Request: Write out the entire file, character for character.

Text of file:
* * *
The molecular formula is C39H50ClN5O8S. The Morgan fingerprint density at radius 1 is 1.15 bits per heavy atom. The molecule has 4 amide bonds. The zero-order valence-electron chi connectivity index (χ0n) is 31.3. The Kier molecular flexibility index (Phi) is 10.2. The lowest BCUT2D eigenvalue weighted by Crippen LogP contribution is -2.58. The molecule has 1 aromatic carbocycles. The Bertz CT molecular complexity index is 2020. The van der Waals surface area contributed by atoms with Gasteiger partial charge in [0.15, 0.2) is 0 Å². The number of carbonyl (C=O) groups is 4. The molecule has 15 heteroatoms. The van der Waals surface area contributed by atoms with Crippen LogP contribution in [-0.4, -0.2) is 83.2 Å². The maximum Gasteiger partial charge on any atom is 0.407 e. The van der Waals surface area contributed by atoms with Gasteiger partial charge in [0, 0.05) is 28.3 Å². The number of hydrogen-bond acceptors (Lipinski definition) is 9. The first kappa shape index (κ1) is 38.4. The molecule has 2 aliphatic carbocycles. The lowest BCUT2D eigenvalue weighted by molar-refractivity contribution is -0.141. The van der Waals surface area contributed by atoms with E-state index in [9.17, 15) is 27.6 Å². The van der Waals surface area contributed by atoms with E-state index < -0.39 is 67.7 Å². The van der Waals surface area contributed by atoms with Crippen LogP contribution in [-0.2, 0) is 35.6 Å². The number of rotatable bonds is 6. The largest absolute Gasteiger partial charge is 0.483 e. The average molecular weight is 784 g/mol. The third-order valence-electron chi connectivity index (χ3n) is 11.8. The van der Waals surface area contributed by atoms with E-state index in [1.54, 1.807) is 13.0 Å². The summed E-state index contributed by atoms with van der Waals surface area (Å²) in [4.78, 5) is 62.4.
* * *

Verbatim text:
The molecular formula is C39H50ClN5O8S. The Morgan fingerprint density at radius 1 is 1.15 bits per heavy atom. The molecule has 4 amide bonds. The zero-order valence-electron chi connectivity index (χ0n) is 31.3. The Kier molecular flexibility index (Phi) is 10.2. The lowest BCUT2D eigenvalue weighted by Crippen LogP contribution is -2.58. The molecule has 1 aromatic carbocycles. The Bertz CT molecular complexity index is 2020. The van der Waals surface area contributed by atoms with Gasteiger partial charge in [0.15, 0.2) is 0 Å². The number of carbonyl (C=O) groups is 4. The molecule has 15 heteroatoms. The van der Waals surface area contributed by atoms with Crippen LogP contribution in [-0.4, -0.2) is 83.2 Å². The maximum Gasteiger partial charge on any atom is 0.407 e. The van der Waals surface area contributed by atoms with Gasteiger partial charge in [0, 0.05) is 28.3 Å². The number of hydrogen-bond acceptors (Lipinski definition) is 9. The first kappa shape index (κ1) is 38.4. The molecule has 2 aliphatic carbocycles. The lowest BCUT2D eigenvalue weighted by molar-refractivity contribution is -0.141. The van der Waals surface area contributed by atoms with E-state index in [9.17, 15) is 27.6 Å². The van der Waals surface area contributed by atoms with E-state index < -0.39 is 67.7 Å². The van der Waals surface area contributed by atoms with Crippen LogP contribution in [-0.2, 0) is 35.6 Å². The number of rotatable bonds is 6. The largest absolute Gasteiger partial charge is 0.483 e. The average molecular weight is 784 g/mol. The third-order valence-electron chi connectivity index (χ3n) is 11.8. The van der Waals surface area contributed by atoms with E-state index in [1.54, 1.807) is 13.0 Å². The summed E-state index contributed by atoms with van der Waals surface area (Å²) in [4.78, 5) is 62.4.